The Americas

Venezuelan protesters now face military justice as unrest takes a mounting toll

Since the wave of protests against President Nicolas Maduro began a month and a half ago, something unprecedented and unconstitutional has started to take place in Venezuela: Hundreds of civilians have been brought to military justice in compliance to the new "Plan Zamora," an operative launched by the government to preempt a coup.

According to justice records, since the beginning of April 275 civilians have been prosecuted in military courts in four different states, including the capital. Of those, 159 were imprisoned and remain behind bars.

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Most of them were charged with attacking an officer and “association with intent of rebellion." In the state of Zulia, 14 people were brought before military justice for destroying a statue of late President Hugo Chavez.

The practice of trying civilians in military courts, banned by the Venezuelan constitution, comes after longtime chavista Attorney General Luisa Ortega broke ranks with the government and publicly condemned the “arbitrary” arrests of demonstrators, among other recent decisions deemed anti-constitutional.

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"The government is resorting to military justice because it realized the AG’s office wasn't going to lend itself to political persecution,” Gonzalo Himiob, director of the NGO Venezuelan Penal Forum told Fox News. 

He added that with the military trials the government is trying to suggest a confrontation between two armed sides.

“That is false,” he said. “Those who are armed are the military, the police and the paramilitary groups."

The opposition says the new trend is a "persecution" maneuver to cool protests against Maduro, which in the last six weeks has left 38 dead and more than 800 injured.

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Despite the deaths, opposition leaders continue to call for daily street protests to reject Maduro's intentions to elect a Constituent Assembly that would to rewrite the Constitution. They say such assembly would be "fraudulent" and only seeks to keep Chavismo in power.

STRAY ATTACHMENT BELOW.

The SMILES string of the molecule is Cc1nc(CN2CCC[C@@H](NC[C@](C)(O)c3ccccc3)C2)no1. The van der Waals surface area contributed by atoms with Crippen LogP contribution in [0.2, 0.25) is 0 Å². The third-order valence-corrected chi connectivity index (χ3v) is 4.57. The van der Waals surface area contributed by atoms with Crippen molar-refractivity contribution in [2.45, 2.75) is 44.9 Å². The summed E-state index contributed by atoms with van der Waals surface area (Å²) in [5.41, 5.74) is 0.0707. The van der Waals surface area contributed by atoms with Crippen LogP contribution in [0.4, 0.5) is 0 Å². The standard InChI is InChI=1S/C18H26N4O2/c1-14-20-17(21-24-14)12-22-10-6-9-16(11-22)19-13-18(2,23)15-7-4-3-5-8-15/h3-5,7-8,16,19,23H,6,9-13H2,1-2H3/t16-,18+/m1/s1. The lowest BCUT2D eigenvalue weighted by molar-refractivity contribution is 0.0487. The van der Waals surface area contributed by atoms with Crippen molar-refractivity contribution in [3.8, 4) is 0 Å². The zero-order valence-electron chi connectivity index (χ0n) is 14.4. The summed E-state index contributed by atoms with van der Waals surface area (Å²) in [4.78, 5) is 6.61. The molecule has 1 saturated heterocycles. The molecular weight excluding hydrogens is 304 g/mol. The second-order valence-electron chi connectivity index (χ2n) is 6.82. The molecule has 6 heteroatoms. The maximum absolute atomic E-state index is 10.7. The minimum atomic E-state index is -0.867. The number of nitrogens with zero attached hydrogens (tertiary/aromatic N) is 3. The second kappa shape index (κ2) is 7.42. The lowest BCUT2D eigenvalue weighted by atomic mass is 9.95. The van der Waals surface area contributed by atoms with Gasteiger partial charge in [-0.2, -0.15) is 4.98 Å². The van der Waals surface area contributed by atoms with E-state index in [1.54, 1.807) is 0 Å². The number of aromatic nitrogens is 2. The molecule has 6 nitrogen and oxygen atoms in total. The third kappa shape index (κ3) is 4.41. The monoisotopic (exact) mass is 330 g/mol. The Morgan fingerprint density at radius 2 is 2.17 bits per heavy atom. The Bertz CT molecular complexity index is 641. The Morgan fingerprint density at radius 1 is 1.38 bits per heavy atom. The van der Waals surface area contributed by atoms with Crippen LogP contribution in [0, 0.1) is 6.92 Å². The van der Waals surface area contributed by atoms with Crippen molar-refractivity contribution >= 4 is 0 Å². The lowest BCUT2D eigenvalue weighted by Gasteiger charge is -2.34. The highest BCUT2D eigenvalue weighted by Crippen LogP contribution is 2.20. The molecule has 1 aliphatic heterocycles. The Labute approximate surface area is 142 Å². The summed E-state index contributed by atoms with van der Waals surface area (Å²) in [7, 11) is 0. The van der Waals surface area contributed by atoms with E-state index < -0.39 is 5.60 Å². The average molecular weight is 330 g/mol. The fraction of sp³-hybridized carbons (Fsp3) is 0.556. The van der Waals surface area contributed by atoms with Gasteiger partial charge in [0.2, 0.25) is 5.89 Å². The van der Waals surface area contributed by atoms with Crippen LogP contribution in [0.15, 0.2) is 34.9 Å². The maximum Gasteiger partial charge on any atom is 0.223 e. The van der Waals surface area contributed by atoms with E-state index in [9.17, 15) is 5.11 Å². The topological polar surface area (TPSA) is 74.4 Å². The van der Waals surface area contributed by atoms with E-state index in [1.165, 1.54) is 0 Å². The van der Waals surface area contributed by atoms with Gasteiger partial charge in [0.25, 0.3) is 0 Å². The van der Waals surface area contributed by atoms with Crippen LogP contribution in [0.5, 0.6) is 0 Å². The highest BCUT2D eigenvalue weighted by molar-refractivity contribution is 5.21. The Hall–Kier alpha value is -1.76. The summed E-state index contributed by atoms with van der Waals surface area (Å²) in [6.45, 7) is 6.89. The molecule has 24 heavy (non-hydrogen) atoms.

"The only thing that Maduro is looking for is to not call for any more elections. That Constituent Assembly is a fraud and we are not going to participate," said opposition leader Henrique Capriles to Fox News.

The opposition–led Congress passed resolution last week calling military trials “a violation of human rights" and Organization of American States Secretary General Luis Almagro has said that what is happening in Venezuela is "a practice of dictatorships."

But so far all condemnation has fell on deaf ears, as Chavismo remains deeply encroached in virtually all of the nation’s institutions.

Maduro, whose government is rejected by seven out of 10 Venezuelans according to most surveys, justifies the use of military trials saying the demonstrations have resulted in "terrorist acts" and come up to and "armed insurgency" seeking to overthrow him.

"Venezuela is the victim of a national and international ambush of fascism," he said again last week.

Maduro, 54, who narrowly won election to replace Chavez in 2013, says he is the victim of an international right-wing conspiracy that has already brought down leftist governments in Brazil, Argentina and Peru in recent years.

As international pressure on him grows, the European Union on Monday became the latest to call for elections in its most outspoken statement yet on the Venezuela crisis.

Alex Vasquez is a freelance reporter living in Caracas, Venezuela.